Funny and reverent Apr 21, 2008
Most of the reviewers are spot on about the book which is a mix of writing about things Catholic with recipes provided to re-enforce the lessons.
The recipes are fun to read, though the ingredients are often hard to get and are of the "gourmet" sort. For instance, to cook the Easter Bunny, you can't find rabbit in your average local Piggly Wiggly, now can you?
This is a wonderful book and contains just the right amount of sugar to help the medicine go down, and there is indeed medicine (i.e. Catechesis) mixed in with all the madcap humor.
We are weekly (and when possible, several time a week) church goers and found much to learn, nothing to offend, and everything to laugh at.
Awesome book! Mar 16, 2008
It is difficult to say anything about this book that has not been said already. Be sure to check out the 2nd book in the series too: The Bad Catholic's Guide To Wine, Whiskey, And Song: A Spirited Look at Catholic Life and Lore from the Apocalypse to Zinfandel
1) It is irreverent... but FULL OF LOVE for the Church and Her history.
2) It is funny and campy, but proclaims the truth.
3) It has GREAT recipes...
4) And best of all, great PARTY IDEAS for feast days etc...
Lots of Catholic culture. Absolutely hysterical!
All in all... AWESOME BOOK.
Disappointed Jan 6, 2008
I bought this book as a gift for our son. After it arrived, I looked through it and was very disappointed. I was sorry I bought it. I didn't find it funny or meaningful. Some pages were embarrassing. My husband thinks it's hilarious and is reading it. Needless to say, I purchased another book to give to our son.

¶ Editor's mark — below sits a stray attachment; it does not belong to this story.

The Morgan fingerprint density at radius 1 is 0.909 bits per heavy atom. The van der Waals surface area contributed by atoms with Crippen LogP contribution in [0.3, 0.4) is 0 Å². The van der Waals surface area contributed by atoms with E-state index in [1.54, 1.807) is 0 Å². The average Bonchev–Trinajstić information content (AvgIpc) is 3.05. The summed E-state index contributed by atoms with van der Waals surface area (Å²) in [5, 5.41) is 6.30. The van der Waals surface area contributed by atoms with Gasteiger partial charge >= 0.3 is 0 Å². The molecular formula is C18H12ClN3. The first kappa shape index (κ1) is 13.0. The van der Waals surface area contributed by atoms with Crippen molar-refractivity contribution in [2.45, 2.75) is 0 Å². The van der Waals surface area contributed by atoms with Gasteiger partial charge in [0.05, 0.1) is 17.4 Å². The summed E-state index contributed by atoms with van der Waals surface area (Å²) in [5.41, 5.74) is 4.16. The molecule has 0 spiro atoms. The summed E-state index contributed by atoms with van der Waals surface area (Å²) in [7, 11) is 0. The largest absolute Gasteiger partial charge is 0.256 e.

Monty Python Meets Martha Stewart Nov 6, 2007
Even after reading the cover blurbs I couldn't tell what this book is about. It looked like another of those ho hum Growing Up Catholic or Assauging Catholic Guilt books for and by the lapsed Roman In Crowd. It turns out instead to be a light hearted collection of musings built around Saints' days and celebrations (excuses to party). It's also sardonic, satiric, and sarcastic: Monty Python meets Martha Stewart.
Even if the recipes are, the writing may not be to everyone's taste. I probably advertise that I'm not the target audience by reading it for a third thing. If Chef Matychowiak contributed the recipes, that would leave the religion parts to Zmirak, but there's a method to his madness. Despite the light tone, he actually seems to know quite a bit about history and doctrine. While having no interest in either recipes or religion, I would gladly read a book by him with this light tone on either of the two above topics.
Thomas Howard, in On Being Catholic, notes that Catholic and Protestant forms of (outward) devotion are incomprehensible to each other. This may also apply to their humor. Will you like this book? Take this as the litmus test: the authors' favorite film is Zoolander, truly a love it or hate it film, so let Ben Stiller be your guide.